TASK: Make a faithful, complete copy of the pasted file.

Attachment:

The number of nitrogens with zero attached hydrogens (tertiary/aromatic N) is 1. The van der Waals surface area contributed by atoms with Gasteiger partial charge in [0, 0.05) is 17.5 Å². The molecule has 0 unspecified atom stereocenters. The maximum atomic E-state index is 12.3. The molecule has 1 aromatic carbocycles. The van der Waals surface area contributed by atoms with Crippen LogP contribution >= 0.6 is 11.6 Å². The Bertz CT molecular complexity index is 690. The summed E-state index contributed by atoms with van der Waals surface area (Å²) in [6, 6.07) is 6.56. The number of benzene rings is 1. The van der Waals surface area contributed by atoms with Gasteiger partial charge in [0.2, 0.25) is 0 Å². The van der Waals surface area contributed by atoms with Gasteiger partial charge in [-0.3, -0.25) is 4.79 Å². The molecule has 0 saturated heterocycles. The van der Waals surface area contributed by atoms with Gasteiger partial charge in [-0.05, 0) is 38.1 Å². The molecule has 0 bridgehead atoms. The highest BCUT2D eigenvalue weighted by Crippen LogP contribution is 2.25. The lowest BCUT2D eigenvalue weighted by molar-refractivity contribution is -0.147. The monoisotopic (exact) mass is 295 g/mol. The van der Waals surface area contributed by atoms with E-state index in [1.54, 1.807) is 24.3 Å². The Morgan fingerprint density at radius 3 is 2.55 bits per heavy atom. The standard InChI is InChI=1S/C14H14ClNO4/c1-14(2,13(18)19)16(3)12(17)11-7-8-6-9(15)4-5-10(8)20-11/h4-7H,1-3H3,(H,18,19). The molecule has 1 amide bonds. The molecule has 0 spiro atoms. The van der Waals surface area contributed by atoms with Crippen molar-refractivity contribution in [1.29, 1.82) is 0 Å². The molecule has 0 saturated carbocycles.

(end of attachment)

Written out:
The number of nitrogens with zero attached hydrogens (tertiary/aromatic N) is 1. The van der Waals surface area contributed by atoms with Gasteiger partial charge in [0, 0.05) is 17.5 Å². The molecule has 0 unspecified atom stereocenters. The maximum atomic E-state index is 12.3. The molecule has 1 aromatic carbocycles. The van der Waals surface area contributed by atoms with Crippen LogP contribution >= 0.6 is 11.6 Å². The Bertz CT molecular complexity index is 690. The summed E-state index contributed by atoms with van der Waals surface area (Å²) in [6, 6.07) is 6.56. The number of benzene rings is 1. The van der Waals surface area contributed by atoms with Gasteiger partial charge in [0.2, 0.25) is 0 Å². The van der Waals surface area contributed by atoms with Gasteiger partial charge in [-0.3, -0.25) is 4.79 Å². The molecule has 0 saturated heterocycles. The van der Waals surface area contributed by atoms with Gasteiger partial charge in [-0.05, 0) is 38.1 Å². The molecule has 0 bridgehead atoms. The highest BCUT2D eigenvalue weighted by Crippen LogP contribution is 2.25. The lowest BCUT2D eigenvalue weighted by molar-refractivity contribution is -0.147. The monoisotopic (exact) mass is 295 g/mol. The van der Waals surface area contributed by atoms with E-state index in [1.54, 1.807) is 24.3 Å². The Morgan fingerprint density at radius 3 is 2.55 bits per heavy atom. The standard InChI is InChI=1S/C14H14ClNO4/c1-14(2,13(18)19)16(3)12(17)11-7-8-6-9(15)4-5-10(8)20-11/h4-7H,1-3H3,(H,18,19). The molecule has 1 amide bonds. The molecule has 0 spiro atoms. The van der Waals surface area contributed by atoms with Crippen molar-refractivity contribution in [1.29, 1.82) is 0 Å². The molecule has 0 saturated carbocycles.